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Networkers gun for remote access

Networking players Cabletron Systems and Bay Networks gird themselves to do battle in remote access space.

Cabletron Systems (CS) and Bay Networks (BAY) added to their remote access arsenals this week, the latest signs that networking vendors are girding for battle with dollar signs in their eyes.

Remote access is a general term used to describe the market for hardware that allows remote users to connect to computers. It could be anything from a modem or an expensive concentrator--essentially, a piece of hardware that contains hundreds of modems that users can connect to. The high margins and huge revenue opportunity are found in the concentrator--or remote access platform--space, especially given the stunning growth of interest in the Internet.

The reasons remote access is on the tip of so many tongues in the networking industry are simple:

First, corporate employees are increasingly using their laptop computers to gain access to their internal networks while on the road.

Internet service providers (ISPs) are continuing to expand their modem pools to keep up with explosive demand for Internet access and value-added network services.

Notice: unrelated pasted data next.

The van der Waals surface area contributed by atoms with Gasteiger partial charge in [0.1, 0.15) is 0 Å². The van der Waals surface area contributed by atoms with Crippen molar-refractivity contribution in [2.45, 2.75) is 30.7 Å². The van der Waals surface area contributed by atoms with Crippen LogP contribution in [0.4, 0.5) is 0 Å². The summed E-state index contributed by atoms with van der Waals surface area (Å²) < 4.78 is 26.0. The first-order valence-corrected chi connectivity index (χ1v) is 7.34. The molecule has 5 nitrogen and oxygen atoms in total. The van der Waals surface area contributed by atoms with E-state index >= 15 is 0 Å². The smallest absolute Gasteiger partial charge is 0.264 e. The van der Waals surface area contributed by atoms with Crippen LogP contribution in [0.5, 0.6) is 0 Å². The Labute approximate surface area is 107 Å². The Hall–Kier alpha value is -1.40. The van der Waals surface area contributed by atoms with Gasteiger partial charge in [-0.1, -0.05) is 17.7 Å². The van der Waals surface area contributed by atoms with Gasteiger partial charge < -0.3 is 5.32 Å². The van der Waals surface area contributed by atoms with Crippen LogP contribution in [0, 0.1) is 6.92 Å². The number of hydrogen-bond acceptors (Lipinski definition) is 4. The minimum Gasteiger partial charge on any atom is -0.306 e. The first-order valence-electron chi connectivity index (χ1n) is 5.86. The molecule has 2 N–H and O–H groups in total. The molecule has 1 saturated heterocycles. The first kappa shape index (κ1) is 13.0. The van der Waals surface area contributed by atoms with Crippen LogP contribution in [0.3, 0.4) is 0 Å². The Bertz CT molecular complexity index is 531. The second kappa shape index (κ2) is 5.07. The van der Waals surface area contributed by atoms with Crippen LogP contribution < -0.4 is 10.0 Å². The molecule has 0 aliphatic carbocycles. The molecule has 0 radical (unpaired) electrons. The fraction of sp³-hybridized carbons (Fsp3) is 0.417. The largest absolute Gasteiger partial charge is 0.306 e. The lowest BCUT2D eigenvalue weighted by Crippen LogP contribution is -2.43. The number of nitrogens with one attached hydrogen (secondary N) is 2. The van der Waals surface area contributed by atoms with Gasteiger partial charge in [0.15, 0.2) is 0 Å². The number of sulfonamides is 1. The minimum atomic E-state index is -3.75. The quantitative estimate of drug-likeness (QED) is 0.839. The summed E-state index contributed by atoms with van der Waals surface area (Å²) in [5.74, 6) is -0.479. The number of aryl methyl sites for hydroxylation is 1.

Finally, companies are realizing that telecommuting programs can be implemented easily, potentially keeping valued employees from moving on to other job opportunities closer to home.

Growth in the sector is expected to be explosive. The Gartner Group consultancy predicts that there will be nearly 60 million users of remote access technology by the year 2000, with the figure doubling two years later. Those users will likely have more than one access method for using their modems and software, they say.

These factors have led all the major networking hardware players to expand their product lines. Most notable is 3Com, which immediately became a huge player in the market with its $6 billion acquisition of US Robotics.

A report compiled by the Dell'Oro Group on revenue derived from first-quarter 1997 sales in the overall remote access market shows that U.S. Robotics held a slim lead over Ascend Communications.

When breaking down segments of the market, however, Ascend has a substantial advantage in the lucrative remote access concentrator space, a booming niche that caters to large enterprise networks and ISPs, according to the Dell'Oro Group. Various rivals like Cisco Systems and Bay Networks have targeted this area for high growth potential over the next few years.

Bay is quickly filling in product holes in its remote access line (See related story) by adding a midrange platform for far-flung ISP sites and corporate enterprise networks. Cabletron also is following suit. The company is offering up new modules for the CyberSwitch remote access platform that support digital modems and shoring up its low end with a new box called the 5500, which supports up to 120 simultaneous remote users.

"It's just all come together," said Cindy Dames, a product manager for Cabletron who has focused on the market for the past eight years.

In the coming months, all these players will attempt to gain advantages in the eyes of customers by increasing the port density of their systems and lowering the cost per port. Analysts say the space will support a wide array of companies, but pricing could become a key selling point as expanding ISPs and corporations look to get the most bang for their buck.